I’ve had many dialogues and debates with extreme traditionalists on the web. I was always a member of the “continuity” camp in stressing that the bishops at Vatican II had been careful in building its documents upon references to previous councils like Trent and to the early Church Fathers and Sacred Scripture... The extreme traditionalists claimed that it was a revolution.
I have to say that in a way they have convinced me that it was a revolution. I do not agree with them, however, about the type of revolution it was. They mean it in the sense that the values and philosophy of the French Revolution were brought in to poison the Church. I mean it in the sense that for the first time in centuries, the bishops had the guts to stand up and act like bishops in their prophetic roles as servant leaders, and not like local branch managers. They stood up to the ossified curial mandarins in the papal court, and they had a pope who was on their side and was willing to hear them. Unfortunately, there remain elements in the Curia that have been fighting a rear-guard against it ever since.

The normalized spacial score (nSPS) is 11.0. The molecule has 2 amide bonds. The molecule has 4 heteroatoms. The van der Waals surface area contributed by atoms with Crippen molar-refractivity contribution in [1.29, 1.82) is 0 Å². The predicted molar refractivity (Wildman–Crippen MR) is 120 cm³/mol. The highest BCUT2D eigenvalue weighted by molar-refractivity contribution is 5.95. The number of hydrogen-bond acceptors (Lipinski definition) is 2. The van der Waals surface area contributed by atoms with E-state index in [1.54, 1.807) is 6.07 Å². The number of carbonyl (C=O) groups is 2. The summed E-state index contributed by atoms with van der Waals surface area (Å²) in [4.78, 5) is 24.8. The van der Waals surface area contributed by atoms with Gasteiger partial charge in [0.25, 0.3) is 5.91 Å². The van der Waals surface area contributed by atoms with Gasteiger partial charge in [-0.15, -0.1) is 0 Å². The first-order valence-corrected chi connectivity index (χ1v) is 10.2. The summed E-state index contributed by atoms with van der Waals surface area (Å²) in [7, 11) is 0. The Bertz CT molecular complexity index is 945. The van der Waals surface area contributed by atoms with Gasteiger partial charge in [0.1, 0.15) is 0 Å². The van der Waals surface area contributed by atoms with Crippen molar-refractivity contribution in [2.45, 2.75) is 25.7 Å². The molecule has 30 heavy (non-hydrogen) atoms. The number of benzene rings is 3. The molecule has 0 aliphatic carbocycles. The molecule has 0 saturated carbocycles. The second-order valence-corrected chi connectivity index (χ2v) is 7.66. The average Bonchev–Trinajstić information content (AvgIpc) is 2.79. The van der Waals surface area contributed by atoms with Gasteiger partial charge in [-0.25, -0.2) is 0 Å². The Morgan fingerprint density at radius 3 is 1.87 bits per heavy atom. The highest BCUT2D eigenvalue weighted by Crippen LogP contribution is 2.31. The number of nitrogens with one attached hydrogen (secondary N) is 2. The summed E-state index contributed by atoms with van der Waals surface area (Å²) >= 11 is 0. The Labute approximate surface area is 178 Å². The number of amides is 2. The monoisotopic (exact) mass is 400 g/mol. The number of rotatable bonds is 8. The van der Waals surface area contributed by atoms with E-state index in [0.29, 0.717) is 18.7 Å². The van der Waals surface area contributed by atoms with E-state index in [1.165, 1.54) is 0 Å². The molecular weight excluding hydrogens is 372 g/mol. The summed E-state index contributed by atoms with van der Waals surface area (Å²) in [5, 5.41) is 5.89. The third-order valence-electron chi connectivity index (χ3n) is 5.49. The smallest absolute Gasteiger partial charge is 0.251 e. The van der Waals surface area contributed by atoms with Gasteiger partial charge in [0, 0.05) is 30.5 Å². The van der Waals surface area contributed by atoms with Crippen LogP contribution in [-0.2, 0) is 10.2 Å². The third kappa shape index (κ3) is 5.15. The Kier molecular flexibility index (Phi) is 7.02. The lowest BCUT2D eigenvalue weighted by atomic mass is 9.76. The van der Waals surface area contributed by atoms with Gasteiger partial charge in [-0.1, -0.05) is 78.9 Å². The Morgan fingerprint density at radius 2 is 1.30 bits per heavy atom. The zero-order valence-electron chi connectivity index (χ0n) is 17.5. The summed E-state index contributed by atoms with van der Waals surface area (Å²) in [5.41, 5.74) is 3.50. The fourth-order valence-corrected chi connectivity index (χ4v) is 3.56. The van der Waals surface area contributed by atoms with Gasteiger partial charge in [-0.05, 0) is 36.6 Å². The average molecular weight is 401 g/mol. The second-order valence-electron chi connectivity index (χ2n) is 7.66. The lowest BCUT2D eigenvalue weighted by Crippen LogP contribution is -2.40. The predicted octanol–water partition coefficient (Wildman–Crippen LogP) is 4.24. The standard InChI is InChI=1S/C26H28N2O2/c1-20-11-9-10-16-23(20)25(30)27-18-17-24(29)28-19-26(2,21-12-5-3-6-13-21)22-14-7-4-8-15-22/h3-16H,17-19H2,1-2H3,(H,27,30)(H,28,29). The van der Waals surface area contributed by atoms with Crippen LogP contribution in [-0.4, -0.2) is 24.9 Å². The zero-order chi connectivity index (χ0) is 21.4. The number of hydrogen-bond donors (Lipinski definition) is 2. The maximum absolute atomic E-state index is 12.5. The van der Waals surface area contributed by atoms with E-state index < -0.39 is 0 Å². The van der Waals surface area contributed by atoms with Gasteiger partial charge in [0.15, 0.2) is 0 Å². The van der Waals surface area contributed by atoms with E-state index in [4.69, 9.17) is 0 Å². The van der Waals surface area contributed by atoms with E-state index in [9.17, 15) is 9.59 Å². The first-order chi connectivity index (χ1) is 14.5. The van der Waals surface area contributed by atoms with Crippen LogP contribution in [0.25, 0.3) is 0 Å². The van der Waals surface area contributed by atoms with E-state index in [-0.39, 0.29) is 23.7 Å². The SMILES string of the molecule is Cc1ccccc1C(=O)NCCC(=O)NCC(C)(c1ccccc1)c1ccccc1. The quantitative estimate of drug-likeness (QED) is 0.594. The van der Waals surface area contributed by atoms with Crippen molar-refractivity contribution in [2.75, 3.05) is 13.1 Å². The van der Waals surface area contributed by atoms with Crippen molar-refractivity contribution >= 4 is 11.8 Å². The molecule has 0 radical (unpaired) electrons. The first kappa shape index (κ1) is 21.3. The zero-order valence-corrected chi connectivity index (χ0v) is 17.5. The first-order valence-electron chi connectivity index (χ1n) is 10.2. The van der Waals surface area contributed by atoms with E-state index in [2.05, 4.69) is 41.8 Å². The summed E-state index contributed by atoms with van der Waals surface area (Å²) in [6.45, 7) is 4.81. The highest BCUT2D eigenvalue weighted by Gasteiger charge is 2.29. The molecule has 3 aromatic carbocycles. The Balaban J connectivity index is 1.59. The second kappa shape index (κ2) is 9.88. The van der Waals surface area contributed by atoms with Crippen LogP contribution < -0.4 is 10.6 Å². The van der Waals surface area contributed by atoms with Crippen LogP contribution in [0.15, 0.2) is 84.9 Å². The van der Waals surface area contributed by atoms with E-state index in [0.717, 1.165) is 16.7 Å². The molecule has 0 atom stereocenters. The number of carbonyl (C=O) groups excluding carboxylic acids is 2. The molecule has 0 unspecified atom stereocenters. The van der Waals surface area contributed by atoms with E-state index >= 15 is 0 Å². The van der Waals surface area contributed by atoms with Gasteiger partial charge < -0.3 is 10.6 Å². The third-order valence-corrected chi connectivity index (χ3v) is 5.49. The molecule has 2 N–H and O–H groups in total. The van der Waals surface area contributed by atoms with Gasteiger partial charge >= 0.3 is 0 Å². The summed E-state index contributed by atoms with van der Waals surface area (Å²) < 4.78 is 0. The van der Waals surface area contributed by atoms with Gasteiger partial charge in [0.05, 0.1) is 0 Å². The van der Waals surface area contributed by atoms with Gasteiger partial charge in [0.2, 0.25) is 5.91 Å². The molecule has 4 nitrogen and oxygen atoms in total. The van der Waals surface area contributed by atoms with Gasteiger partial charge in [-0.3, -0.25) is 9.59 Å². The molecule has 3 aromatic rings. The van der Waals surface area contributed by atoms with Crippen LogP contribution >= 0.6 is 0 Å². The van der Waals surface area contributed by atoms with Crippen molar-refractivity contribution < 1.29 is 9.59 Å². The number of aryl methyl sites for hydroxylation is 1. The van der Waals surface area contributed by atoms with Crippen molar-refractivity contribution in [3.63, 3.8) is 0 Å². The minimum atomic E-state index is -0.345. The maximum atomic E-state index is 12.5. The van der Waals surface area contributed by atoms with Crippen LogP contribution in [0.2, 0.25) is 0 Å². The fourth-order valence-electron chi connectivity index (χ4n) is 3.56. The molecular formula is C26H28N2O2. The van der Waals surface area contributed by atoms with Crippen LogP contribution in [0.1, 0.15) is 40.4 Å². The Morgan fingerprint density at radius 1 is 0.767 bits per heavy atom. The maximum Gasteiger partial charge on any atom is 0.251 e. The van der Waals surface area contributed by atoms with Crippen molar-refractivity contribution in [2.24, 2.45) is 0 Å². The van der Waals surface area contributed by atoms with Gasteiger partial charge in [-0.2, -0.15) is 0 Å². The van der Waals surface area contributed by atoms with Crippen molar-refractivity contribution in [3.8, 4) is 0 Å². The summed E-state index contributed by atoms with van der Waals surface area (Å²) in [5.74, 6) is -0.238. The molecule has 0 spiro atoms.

There is a certain group that has named themselves after Pius X that makes this claim in their condemnation of Vatican II.
We are what you once were.
We believe what you once believed.
We worship as you once worshipped.
If you were right then, we are right now.
If we are wrong now, you were wrong then.
Not so. Their extremism was wrong then and it is wrong now. This was never mainstream Catholicism as practiced and lived out by the vast majority of religious and laity, but in the interest of fairness and equal time, here is their defense of Umberto Benigni.